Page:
The items include cuneiform tablets, cylinder seals, and clay bullae. Many of the tablets come from the ancient city of Irisagrig and date back to 2100-1600 BCE, officials said.
Packages of cuneiform tablets were initially intercepted by customs agents and falsely labelled as tile samples for retailer Hobby Lobby.
The company last year agreed to forfeit thousands of ancient Iraqi artifacts and pay $3 million to settle a civil suit brought by the US government, attributing its purchase of the illegally imported items to naivete.
The Department of Justice says thousands of cuneiform tablets and clay bullae were smuggled into the United States via the United Arab Emirates and Israel in packages shipped to the Oklahoma-based company.
Hobby Lobby said it had been acquiring artifacts “consistent with the company’s mission and passion for the Bible” with the goal of preserving them for future generations and sharing them with public institutions and museums.
Steve Green, the billionaire evangelical Christian who founded Hobby Lobby, is chairman of the Museum of the Bible, which opened last year in the US capital.
US Attorney Richard Donoghue said Wednesday that US officials “are proud to have played a role in removing these pieces of Iraq’s history from the black market of illegally obtained antiquities and restoring them to the Iraqi people.”
These pieces “are very important to us and they should be returned home,” said Iraq’s ambassador to the United States, Fareed Yasseen.
The ceremony, which took place in Washington, was the first US repatriation of cultural property to Iraq since 2015.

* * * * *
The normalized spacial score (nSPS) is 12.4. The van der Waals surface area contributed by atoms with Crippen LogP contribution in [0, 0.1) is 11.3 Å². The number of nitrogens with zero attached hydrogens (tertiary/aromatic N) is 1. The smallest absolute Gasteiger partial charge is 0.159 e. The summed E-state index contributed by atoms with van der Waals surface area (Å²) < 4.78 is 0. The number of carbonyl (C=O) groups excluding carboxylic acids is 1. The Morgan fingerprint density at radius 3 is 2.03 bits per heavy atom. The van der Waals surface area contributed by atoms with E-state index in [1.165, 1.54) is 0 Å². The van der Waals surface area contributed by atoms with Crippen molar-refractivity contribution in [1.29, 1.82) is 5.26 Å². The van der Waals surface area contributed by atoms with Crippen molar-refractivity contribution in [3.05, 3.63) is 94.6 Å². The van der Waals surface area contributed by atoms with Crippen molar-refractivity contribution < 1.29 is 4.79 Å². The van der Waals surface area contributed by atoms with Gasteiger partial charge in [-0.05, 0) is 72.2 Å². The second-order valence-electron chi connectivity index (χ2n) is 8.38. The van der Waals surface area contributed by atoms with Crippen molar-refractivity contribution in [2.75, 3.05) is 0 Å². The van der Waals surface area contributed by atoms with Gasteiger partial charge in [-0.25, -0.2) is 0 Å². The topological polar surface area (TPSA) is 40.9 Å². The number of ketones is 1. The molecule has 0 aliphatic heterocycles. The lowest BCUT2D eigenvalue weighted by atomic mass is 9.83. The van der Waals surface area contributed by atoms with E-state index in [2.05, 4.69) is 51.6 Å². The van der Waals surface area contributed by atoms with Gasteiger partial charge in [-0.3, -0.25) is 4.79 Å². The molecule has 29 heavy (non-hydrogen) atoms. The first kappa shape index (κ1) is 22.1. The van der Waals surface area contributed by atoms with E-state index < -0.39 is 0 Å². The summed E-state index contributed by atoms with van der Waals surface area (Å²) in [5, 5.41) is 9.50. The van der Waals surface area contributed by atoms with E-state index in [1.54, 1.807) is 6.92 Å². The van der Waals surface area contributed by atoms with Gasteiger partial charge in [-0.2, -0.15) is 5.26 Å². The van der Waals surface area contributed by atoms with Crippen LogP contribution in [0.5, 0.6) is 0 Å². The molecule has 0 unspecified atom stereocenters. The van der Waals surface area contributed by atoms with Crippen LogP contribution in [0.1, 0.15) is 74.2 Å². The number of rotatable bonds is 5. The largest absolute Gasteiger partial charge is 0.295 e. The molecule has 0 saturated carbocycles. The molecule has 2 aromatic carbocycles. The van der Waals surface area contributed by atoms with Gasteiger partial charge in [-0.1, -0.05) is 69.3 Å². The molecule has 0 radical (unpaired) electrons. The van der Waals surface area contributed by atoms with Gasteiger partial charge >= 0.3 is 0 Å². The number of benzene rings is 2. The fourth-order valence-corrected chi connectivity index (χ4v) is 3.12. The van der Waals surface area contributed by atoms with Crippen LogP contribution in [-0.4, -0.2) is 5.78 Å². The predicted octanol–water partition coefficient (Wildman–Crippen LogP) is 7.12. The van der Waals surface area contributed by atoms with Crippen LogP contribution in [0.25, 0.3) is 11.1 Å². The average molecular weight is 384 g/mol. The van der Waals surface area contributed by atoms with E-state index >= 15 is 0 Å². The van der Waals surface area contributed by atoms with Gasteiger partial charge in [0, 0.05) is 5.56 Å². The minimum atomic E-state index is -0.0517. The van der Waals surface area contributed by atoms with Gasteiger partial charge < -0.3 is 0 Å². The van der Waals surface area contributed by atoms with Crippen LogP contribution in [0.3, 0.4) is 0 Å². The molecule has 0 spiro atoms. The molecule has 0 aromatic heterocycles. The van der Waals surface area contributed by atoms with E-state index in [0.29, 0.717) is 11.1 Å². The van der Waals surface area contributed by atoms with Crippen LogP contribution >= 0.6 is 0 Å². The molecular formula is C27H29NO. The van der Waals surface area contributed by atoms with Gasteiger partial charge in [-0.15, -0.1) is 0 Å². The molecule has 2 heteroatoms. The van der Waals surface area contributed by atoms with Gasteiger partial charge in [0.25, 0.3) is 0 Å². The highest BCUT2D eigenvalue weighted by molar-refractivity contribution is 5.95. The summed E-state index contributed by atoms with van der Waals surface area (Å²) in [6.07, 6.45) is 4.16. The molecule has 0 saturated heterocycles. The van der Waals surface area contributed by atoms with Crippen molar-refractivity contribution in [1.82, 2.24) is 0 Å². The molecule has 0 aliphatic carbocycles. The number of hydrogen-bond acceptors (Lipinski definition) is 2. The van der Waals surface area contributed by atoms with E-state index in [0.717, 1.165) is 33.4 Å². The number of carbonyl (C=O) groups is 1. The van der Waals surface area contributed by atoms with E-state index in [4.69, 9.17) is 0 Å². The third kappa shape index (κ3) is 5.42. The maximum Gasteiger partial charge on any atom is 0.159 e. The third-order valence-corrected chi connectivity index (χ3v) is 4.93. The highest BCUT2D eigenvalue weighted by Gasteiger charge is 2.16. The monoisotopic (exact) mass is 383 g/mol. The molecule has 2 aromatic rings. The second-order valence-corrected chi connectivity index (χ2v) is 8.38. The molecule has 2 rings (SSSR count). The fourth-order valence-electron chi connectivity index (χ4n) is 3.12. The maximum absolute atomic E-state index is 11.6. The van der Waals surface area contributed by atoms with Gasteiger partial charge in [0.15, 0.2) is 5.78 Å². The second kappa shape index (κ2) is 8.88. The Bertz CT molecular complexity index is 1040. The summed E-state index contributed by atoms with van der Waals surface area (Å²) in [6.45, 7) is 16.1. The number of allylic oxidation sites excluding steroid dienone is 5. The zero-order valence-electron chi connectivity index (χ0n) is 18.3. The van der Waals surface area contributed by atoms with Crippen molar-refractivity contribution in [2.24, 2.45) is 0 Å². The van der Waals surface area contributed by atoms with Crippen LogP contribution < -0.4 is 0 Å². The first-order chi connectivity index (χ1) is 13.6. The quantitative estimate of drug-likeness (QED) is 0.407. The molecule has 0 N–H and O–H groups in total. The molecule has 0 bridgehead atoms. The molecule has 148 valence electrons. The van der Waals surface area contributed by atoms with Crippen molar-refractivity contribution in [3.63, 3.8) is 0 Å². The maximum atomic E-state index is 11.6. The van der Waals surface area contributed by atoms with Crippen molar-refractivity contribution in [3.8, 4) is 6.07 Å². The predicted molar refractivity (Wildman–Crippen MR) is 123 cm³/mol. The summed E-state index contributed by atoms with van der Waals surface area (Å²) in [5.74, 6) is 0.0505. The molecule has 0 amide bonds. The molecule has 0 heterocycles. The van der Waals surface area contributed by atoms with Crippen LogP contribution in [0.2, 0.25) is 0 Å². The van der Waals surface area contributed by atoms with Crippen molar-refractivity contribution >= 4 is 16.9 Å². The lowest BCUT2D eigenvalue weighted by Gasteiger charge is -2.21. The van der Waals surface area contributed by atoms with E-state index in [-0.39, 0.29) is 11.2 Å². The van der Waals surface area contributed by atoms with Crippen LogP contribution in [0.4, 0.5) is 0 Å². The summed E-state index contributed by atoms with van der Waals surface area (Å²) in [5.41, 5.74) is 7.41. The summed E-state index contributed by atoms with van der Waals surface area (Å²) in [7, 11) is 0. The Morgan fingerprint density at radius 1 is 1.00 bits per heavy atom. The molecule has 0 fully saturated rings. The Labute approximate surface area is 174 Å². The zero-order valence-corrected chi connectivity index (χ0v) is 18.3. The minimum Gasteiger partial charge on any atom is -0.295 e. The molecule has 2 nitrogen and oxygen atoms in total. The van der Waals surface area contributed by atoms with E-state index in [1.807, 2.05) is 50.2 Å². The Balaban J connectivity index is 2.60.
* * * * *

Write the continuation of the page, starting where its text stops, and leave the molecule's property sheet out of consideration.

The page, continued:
Since 2008, ICE has returned more than 1,200 items to Iraq, whose cultural property was heavily plundered in the aftermath of the 2003 US-led invasion that toppled Saddam Hussein.
Hobby Lobby calls itself the largest privately owned arts-and-crafts retailer in the world with approximately 32,000 employees and operating in 47 states. DM
Watch Pauli van Wyk’s Cat Play The Piano Here!
No, not really. But now that we have your attention, we wanted to tell you a little bit about what happened at SARS.
Tom Moyane and his cronies bequeathed South Africa with a R48-billion tax shortfall, as of February 2018. It's the only thing that grew under Moyane's tenure... the year before, the hole had been R30.7-billion. And to fund those shortfalls, you know who has to cough up? You - the South African taxpayer.
It was the sterling work of a team of investigative journalists, Scorpio’s Pauli van Wyk and Marianne Thamm along with our great friends at amaBhungane, that caused the SARS capturers to be finally flushed out of the system. Moyane, Makwakwa… the lot of them... gone.
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Billionaire oil tycoon J Paul Getty had a pay phone in his home so he wouldn't have to pay for guests' calls.